Those who would choose Communism without Anarchism, or Anarchism without Communism, are making serious mistakes. There are various theories of Communism, all ranging from vague collectivist ownership of the land to an economy where each person works according to their ability and is paid according to their need. When I use the word Communism in my statement concerning its relation to Anarchism, I am simply implying the most bold and admired aspect of this economic theory. It states the abolishment of private ownership of the means of production. In our new world, no one person will own the factories, or the farms, or the mines, and no one person will direct the laborers in those institutions. If Communism were enacted with Democracy or Anarchism in spirit and heart, then it would be a system where each person will have an equal voice in determining the collective's direction in matters of cultural development, education, distribution of labor and wealth, and every other matter.
Those who choose Communism and accept any Authoritarianism that might accompany the philosophy make grave mistakes. They are thinking that an economy of organized Communism, even with authoritarianism, will produce leaders who are inspired to serve and aid their people. But authoritarianism will always corrupt government and deter Democracy. Stalin, Lenin, and Mao, all under the guise of "defending Communism," slaughtered millions of people. The fact that "Communism" was an intrinsic part of these dictatorships does not change how much these leaders oppressed their people. One would be living under nearly identical political, cultural, and social situations had they lived in Nazi Germany or Mussolini's Fascist Italy. Communism, as defended by Statists, has been a banner of government expansion, infiltration, militarization, imperialism, and finally, authoritarianism and totalitarianism. And in this sense, Statist-inspired Communism, and to a lesser extent, Socialist and labor political parties, will always fail their people's desire for liberty to choose their own economy, their own culture, and their own laws. It is a matter of autonomy. This is the principle core of Anarchism.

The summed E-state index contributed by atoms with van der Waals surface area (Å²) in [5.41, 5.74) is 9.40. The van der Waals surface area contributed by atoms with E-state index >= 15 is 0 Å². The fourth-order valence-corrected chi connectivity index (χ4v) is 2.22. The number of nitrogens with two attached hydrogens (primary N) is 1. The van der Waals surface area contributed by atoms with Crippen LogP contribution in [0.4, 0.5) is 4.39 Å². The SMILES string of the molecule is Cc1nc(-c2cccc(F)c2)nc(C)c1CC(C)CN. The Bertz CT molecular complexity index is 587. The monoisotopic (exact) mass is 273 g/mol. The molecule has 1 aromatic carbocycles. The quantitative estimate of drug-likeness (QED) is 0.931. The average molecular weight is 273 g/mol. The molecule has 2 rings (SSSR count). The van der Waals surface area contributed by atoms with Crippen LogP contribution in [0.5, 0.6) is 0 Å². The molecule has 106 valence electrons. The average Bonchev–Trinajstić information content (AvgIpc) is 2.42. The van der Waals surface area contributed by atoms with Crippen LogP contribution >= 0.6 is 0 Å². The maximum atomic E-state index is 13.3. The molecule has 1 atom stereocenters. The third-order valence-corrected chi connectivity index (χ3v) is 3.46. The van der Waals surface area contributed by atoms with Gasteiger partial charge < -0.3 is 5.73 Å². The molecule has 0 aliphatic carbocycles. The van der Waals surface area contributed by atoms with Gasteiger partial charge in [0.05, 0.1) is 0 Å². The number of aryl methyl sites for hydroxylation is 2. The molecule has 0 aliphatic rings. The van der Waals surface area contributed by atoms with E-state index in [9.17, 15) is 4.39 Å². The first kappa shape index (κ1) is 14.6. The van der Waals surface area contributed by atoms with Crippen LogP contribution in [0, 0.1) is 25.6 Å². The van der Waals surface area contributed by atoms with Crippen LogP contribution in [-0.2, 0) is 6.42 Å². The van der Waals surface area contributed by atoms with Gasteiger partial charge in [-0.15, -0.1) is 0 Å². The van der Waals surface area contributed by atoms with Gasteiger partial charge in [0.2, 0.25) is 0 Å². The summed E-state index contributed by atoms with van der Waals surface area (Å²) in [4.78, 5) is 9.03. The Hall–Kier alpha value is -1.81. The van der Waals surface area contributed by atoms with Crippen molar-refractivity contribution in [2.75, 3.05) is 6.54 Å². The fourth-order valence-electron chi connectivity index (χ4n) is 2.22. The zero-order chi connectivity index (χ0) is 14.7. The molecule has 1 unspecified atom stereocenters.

A Communist order, without democratic or anarchist spirit, will always find itself buried in the bones of the working class, the so-called "target of our compassion." Without a working class that is enabled to make decisions to shape and form their world, Communism will just be another codeword for "manipulation of the masses by making them believe they have what they want." Anarchists thus find themselves constantly at war with the following Communist groups: Stalinists, Leninists, Maoists, Trotskyists, and all Statists. Communism means nothing if the people have no right to shape, form, mold, and democratically choose their own economy. Similarly, those who would choose Anarchism without Communism are making another mistake. For in such a system, it can only be assumed that the Capitalists would rename themselves the new state, using their powers and authorities to ensure their own interests and to threaten those who would offer any opposition. These power struggles have been an intrinsic part of mankind's history since the dawn of government. Instances of governments siding with the rich against the poor has become the rule of history; and those very few instances where a government enacted a just law to protect the meek and innocent, it was only at moments of social unrest, where of millions were piling in to the streets, fighting the law enforcement of their oppressors, and destroying everything relating to the culture of their enemy. On occasions, there are small, dedicated, and intelligent groups of reformers and revolutionaries capable of sparking flames at the feet of slavemasters. To say that government's primary function is to balance the interests of all social classes is to admit ignorance of history. To quote some history that is over two thousand years old...